Amid the unfolding dynamics at the two West Coast ports, a new layer of complexity has been introduced. In a recent letter to the mayors of Los Angeles and Long Beach, the AFIA and a number of businesses across agriculture and other sectors expressed grave concerns over the potential implementation of an Indirect Source Rule (ISR) by the South Coast Air Quality Management District (SCAQMD).
The ISR aims to limit the import and export of goods from these ports, and its ramifications could be far-reaching. One primary concern is the effect it would have on maintaining the flow of goods at the port. The SCAQMD staff’s initial proposal points toward volume caps on port activities, which could hinder the delivery of essential imported goods, including critical components for various industries and medical supplies. Moreover, it could stifle the export of US-manufactured products and agricultural outputs.
The AFIA encourages the mayors to delve deep into the proposed rule’s implications and reconsider its potential enactment. As global supply chains grow ever more intricate, such decisions carry weight, not only locally but also on the international stage.
The vitamin dependency quandary
Another threat that looms large is the US animal food industry’s dependency on imported vitamins, notably from China. The United States relies on China for human and animal vitamins and alternative sources are mostly nonexistent. In many instances, even if alternative suppliers exist, they simply cannot match China’s vast production capabilities or scale.
Consider that a staggering 94% of vitamin B6 and over 91% of vitamin C is imported from China. Over 78% of all US vitamin imports come from China. According to recent data from Feedinfo, in 2022 China produced 73% and 62% of the world’s total feed-grade vitamin A and E respectively, and a staggering 94% of the total feed-grade vitamin B2. There simply is not enough global production capacity outside of China to meet US demand should there be a disruption in China’s vitamin supply.
This heavy dependence not only raises eyebrows about supply chain vulnerabilities, but also emphasizes the critical role that China plays in the nutritional landscape of American animal feed and food security. These vitamins are critical components in many pet food formulations, ensuring America’s pets get the nutrition they need.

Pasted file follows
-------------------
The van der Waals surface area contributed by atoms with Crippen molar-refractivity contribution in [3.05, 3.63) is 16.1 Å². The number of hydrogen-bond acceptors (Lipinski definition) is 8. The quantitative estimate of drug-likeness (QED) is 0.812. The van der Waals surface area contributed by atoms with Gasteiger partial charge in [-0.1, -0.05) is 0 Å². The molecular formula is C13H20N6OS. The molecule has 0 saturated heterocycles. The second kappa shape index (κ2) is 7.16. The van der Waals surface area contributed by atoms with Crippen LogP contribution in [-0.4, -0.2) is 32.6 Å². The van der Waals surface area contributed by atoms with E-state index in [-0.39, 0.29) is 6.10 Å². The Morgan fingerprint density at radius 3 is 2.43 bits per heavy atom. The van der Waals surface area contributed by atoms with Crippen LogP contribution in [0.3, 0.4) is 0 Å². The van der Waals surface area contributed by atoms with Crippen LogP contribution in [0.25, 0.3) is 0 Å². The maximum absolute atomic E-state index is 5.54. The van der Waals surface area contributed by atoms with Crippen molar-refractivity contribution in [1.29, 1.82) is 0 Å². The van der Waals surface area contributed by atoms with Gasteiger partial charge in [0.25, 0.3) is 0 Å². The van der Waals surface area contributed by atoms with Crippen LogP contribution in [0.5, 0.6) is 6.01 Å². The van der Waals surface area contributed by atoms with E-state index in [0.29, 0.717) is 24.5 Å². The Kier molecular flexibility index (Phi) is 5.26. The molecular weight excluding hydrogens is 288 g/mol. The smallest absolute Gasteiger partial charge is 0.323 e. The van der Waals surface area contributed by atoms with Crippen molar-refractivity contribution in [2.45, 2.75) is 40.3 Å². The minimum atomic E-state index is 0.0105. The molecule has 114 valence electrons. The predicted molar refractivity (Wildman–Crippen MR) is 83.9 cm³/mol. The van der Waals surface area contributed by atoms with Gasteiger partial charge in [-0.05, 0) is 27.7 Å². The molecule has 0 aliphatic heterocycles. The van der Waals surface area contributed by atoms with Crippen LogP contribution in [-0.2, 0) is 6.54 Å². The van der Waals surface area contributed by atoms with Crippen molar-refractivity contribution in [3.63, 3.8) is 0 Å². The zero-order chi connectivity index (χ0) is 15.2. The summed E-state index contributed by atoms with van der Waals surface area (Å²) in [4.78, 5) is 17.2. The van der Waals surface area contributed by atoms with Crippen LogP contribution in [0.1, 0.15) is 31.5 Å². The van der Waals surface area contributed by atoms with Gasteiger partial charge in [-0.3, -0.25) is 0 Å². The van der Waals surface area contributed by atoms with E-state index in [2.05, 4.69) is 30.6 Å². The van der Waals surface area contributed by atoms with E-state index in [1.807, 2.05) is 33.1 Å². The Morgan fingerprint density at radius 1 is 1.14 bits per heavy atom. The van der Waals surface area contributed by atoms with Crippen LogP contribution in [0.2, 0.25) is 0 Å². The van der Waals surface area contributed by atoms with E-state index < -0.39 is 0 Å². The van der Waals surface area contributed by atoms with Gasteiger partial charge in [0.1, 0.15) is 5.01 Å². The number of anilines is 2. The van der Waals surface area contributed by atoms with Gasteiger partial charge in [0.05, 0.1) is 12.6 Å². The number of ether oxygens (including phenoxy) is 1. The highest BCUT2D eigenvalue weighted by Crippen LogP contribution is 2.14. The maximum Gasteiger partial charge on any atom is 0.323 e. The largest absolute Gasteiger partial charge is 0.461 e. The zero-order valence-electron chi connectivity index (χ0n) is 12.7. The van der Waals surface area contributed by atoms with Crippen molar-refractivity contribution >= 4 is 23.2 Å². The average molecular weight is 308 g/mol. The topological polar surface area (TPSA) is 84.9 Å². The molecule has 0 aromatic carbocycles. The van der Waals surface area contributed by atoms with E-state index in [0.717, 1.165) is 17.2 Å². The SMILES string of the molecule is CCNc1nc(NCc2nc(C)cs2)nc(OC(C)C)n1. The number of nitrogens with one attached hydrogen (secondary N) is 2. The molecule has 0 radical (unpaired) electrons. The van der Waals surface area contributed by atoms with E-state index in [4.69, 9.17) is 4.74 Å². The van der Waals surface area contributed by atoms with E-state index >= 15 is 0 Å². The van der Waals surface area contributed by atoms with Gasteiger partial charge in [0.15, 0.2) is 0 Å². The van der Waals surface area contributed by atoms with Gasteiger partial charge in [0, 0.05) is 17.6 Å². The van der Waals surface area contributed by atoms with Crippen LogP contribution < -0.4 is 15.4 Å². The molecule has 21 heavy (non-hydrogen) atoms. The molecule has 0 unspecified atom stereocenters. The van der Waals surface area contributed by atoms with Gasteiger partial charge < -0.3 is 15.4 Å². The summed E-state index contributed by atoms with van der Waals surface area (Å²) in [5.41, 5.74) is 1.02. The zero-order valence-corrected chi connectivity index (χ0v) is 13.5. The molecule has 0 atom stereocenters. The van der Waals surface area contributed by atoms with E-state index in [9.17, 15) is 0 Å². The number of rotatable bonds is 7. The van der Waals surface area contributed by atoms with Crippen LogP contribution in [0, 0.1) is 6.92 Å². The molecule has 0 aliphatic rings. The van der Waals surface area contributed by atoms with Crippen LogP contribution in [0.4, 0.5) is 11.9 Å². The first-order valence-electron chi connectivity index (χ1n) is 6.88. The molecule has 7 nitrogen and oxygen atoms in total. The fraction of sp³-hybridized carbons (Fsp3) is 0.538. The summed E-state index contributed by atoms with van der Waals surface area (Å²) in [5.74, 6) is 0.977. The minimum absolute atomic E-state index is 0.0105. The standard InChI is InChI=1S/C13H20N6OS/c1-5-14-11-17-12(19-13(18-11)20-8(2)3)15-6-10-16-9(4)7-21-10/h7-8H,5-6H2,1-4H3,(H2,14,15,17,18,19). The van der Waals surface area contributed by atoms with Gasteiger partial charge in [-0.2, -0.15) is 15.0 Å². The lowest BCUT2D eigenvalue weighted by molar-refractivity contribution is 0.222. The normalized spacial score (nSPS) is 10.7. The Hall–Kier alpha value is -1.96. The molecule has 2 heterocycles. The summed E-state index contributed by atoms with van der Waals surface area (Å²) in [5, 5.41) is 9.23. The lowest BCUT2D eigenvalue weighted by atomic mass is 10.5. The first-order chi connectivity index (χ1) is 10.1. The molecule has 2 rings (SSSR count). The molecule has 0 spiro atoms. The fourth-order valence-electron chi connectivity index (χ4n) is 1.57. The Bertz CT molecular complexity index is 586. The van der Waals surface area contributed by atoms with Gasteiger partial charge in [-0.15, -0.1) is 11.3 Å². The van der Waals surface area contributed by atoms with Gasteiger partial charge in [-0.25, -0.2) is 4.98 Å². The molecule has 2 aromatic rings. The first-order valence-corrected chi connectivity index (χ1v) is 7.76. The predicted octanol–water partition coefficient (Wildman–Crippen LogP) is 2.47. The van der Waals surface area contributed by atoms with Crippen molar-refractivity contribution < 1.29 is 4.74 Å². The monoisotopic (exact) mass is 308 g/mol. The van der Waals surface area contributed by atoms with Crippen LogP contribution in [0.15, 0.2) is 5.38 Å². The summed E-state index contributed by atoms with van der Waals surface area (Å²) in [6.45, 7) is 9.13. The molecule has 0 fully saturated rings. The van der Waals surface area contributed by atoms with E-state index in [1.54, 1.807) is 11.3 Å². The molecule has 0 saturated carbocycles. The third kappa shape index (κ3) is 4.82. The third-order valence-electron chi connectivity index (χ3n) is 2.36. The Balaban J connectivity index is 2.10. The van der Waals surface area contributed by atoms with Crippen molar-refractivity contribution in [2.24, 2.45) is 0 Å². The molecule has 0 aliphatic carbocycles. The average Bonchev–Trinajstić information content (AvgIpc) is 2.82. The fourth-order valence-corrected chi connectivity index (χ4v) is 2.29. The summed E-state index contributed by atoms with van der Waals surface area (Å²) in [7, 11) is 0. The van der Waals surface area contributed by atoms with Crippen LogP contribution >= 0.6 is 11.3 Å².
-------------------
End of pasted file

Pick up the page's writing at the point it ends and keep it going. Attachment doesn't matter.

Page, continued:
Any logistical issues, trade disputes or other disruptions in China could lead to shortages in the US market. The AFIA, along with its members, are concerned that China’s influence on our vitamin supply makes the industry extremely vulnerable, which is one reason the association is working hard to impress upon policymakers the need to:
- Invest in domestic vitamin production facilities and research to reduce foreign dependence;
- Encourage public-private partnerships, which can be pivotal in scaling up domestic production capabilities;
- Develop opportunities with other vitamin-producing nations to increase their domestic production capabilities;
- Establish an interagency task force to assess the vitamin supply chain and formulate long-term strategies.
The US pet food industry, given its unique challenges and dependencies, must prioritize supply chain resiliency. From labor agreements at ports to diversifying vitamin sources and actively participating in regulatory discussions, every step taken toward a more robust supply chain ensures our pets continue to receive the nutrition they need, when they need it.
“The United States relies on China for human and animal vitamins and alternative sources are mostly nonexistent,” Tumbarello said.
The AFIA is committed to exploring many facets of supply chain improvement in support of a safe supply of food for pets. As the global landscape continues to evolve, those in the industry must remain proactive, adaptive and forward-thinking because the wellbeing of our furry friends — and the health of our industry — depends on it.
Gina Tumbarello is the senior director of global strategies, policy and trade for the American Feed Industry Association.
Read more about supply chain topics affecting the industry on our Operations page.